More importantly, the Bears offense never found a way to account for Matthews attacking from so many different areas. Though he may not play primarily inside linebacker again this season, it seems likely that Capers will continue to move Matthews around to create confusion and chaos for opposing offenses.

The Lacy screen is here to stay

One of the few highlights from the Packers' loss to the Saints was the emergence of Eddie Lacy in the screen game. Unlike in past games where Lacy was relegated to a check down option, the team spotlighted Lacy's vision and open field running ability by placing a convoy of blockers ahead of him. Here's what we wrote then:

"With the coaching staff spending much of the bye week self-scouting, Lacy's ability to move the sticks as a receiver will surely be a focus. 100-yard games will never be the norm for a tailback in the Packers offense, Lacy should get more opportunities to catch and run moving forward."

The Packers didn't take long to again work their star tailback into the passing game. Facing second and 18 in the second quarter, Mike McCarthy dialed up the screen. Lacy took the pass from near the right sideline and proceeded to gallop down the seam before breaking back over the middle. Once there, Jordy Nelson landed the final block necessary to spring Lacy into the end zone.

Many things need to be properly executed in order for the screen to work. However, with the Packers' light-footed offensive linemen and physical receivers, such is hardly an impossible task. They won't run it very often, but the screen game will remain a part of the offense for the rest of the season.

Rodgers takes lead in MVP race

Only four active NFL players have won the MVP, of which only Peyton Manning and Tom Brady have earned the award multiple times. However, after yet another transcendent performance by Aaron Rodgers (his fourth game with a passer rating over 135 this season), Manning and Brady could soon have company.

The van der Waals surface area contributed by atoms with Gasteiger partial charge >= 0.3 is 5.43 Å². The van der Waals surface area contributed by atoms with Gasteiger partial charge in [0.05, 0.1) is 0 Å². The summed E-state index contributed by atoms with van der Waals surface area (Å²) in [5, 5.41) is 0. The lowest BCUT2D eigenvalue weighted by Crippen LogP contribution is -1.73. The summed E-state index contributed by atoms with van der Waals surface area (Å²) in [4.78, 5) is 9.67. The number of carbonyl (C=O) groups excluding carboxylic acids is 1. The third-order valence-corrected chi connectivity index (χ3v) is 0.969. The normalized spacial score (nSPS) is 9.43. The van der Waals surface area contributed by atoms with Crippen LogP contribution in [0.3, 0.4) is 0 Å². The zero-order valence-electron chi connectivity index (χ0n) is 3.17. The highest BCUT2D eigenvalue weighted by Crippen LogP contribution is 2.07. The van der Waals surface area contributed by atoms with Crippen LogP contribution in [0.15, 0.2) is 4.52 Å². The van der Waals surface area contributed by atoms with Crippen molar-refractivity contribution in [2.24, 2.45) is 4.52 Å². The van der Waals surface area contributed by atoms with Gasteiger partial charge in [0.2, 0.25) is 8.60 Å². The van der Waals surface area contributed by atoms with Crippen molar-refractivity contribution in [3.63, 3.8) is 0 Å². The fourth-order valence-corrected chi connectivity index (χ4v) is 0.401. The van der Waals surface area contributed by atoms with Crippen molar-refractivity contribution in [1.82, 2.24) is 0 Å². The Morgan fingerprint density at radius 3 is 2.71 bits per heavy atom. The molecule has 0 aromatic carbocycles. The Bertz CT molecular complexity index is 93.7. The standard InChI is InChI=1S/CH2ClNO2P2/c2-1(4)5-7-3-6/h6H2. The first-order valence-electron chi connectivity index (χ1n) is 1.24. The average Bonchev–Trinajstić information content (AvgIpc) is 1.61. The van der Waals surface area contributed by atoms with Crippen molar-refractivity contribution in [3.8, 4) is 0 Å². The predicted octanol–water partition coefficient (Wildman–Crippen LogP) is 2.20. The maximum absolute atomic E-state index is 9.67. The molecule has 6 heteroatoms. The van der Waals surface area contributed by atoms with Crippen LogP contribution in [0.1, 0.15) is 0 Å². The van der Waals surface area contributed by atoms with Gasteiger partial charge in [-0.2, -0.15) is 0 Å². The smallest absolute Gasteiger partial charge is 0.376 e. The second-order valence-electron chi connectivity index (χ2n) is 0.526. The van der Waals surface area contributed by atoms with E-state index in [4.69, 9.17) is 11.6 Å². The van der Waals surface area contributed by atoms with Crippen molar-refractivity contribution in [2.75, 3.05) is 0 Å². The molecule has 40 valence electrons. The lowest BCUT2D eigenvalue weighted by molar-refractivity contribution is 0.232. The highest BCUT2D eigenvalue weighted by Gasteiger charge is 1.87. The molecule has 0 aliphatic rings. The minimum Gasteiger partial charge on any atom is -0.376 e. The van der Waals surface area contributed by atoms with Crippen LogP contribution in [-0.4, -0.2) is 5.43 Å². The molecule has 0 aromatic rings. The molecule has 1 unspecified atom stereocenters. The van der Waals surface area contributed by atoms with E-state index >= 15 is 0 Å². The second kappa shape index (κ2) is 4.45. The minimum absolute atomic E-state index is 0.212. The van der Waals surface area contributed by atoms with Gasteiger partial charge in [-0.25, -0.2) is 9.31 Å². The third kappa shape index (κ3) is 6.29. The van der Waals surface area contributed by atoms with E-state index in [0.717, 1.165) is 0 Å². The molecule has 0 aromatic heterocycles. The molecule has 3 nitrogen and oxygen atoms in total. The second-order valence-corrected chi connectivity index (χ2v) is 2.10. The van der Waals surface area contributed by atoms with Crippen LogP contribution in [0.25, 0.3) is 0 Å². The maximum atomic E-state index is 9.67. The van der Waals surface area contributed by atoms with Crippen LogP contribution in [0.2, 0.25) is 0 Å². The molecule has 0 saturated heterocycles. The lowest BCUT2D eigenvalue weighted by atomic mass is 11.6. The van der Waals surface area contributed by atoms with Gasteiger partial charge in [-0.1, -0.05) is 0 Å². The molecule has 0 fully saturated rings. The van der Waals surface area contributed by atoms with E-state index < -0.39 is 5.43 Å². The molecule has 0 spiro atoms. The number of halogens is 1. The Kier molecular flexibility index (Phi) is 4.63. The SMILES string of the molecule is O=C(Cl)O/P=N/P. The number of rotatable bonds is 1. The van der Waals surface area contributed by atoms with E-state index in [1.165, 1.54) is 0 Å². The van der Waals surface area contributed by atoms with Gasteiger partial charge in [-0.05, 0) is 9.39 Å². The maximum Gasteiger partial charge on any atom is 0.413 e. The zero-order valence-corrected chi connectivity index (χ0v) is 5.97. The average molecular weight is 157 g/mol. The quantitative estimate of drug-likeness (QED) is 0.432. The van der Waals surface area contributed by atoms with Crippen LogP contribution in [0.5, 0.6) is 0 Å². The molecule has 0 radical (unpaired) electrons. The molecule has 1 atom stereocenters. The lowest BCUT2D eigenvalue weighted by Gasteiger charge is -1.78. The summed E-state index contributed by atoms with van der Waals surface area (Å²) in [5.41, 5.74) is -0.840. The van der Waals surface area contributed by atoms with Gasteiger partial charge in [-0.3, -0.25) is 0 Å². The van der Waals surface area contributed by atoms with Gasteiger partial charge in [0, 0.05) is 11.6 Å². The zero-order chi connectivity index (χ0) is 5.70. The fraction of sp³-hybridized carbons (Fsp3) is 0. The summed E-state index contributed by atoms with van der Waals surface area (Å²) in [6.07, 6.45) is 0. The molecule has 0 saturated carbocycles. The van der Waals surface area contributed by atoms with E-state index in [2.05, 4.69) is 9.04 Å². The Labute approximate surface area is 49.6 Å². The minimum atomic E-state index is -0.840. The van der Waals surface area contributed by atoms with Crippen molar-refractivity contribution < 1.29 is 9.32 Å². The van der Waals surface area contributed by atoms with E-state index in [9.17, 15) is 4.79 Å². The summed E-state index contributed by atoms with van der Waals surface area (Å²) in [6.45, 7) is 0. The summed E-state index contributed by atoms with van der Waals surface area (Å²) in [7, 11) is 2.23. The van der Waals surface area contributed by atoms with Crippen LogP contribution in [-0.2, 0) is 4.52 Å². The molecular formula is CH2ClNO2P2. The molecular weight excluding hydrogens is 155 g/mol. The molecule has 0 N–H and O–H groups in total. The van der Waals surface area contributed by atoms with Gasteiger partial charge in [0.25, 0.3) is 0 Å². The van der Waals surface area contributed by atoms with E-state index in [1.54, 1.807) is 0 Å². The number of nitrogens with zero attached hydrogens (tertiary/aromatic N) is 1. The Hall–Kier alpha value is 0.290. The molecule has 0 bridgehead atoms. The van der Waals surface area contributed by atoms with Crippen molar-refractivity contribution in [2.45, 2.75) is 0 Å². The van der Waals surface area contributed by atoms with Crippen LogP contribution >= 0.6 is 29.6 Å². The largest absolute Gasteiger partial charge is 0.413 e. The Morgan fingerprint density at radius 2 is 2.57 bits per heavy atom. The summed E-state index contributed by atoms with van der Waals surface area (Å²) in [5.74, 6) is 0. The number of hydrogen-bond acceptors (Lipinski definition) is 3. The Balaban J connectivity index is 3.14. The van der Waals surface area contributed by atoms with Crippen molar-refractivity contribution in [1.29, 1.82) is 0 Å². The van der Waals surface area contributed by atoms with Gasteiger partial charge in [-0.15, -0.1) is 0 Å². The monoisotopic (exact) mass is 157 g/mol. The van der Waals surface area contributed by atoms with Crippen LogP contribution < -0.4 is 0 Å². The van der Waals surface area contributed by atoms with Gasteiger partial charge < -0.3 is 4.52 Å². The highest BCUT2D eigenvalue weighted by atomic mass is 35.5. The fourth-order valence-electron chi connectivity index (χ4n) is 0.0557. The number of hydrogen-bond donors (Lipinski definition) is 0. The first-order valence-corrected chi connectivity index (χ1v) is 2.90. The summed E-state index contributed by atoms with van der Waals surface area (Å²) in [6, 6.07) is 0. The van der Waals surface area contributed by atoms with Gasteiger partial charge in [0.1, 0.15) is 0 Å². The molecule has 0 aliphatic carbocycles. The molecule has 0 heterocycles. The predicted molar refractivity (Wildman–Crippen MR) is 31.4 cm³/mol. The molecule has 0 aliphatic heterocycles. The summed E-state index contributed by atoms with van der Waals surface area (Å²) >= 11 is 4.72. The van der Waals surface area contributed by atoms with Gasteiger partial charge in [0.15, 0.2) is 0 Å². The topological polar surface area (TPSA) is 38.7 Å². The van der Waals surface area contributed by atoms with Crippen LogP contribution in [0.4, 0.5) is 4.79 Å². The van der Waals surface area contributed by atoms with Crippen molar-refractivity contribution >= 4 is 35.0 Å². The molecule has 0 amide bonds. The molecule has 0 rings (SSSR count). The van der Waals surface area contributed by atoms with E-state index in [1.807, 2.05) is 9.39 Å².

Purely by the numbers, Rodgers compares favorably with the other perceived contenders. The Colts' Andrew Luck has more touchdowns yet three times the interception total. The aforementioned Manning trails yards per attempt and has thrown over twice as many picks. Brady and Ben Roethlisberger have made strong cases of late with each more than doubling their touchdown total over their last four games, yet neither has displayed Rodgers' consistency. DeMarco Murray remains in the race, but whether justified or not his candidacy will appear weaker to the voters if he falls short of 2,000 rushing yards. He's currently on pace for 1,973.

But statistics alone aren't what separates Rodgers from the pack. No player presents as many challenges for the opposition as Rodgers, who threatens defenses as much with his legs as his arm. Even when a defender has him dead to rights, as Jared Allen did multiple times rushing from the quarterback's blindside, Rodgers instinctively climbs the ladder, creating enough time to locate the open receiver. For all the criticism he's taken for holding onto the football, Rodgers' is taken fewer sacks this season, and his teammates are taking notice.

"The biggest thing we've noticed up front is he's making quick decisions," guard T.J. Lang said in the locker room after Sunday's game. "[He's] getting the ball out of his hand and not taking a lot of unnecessary sacks that we tend to get blamed for."

He is currently on pace for roughly 36 sacks which would be his lowest total since the last time he won the MVP. That version of Rodgers -- the one throwing an absurd amount of touchdowns, limiting interceptions, and avoiding costly sacks -- is going to be difficult to overtake for the league's top individual honor.

Jason B. Hirschhorn covers the Green Bay Packers for Acme Packing Company. He also serves as an SB Nation Newsdesk Contributor and writes for Sports on Earth.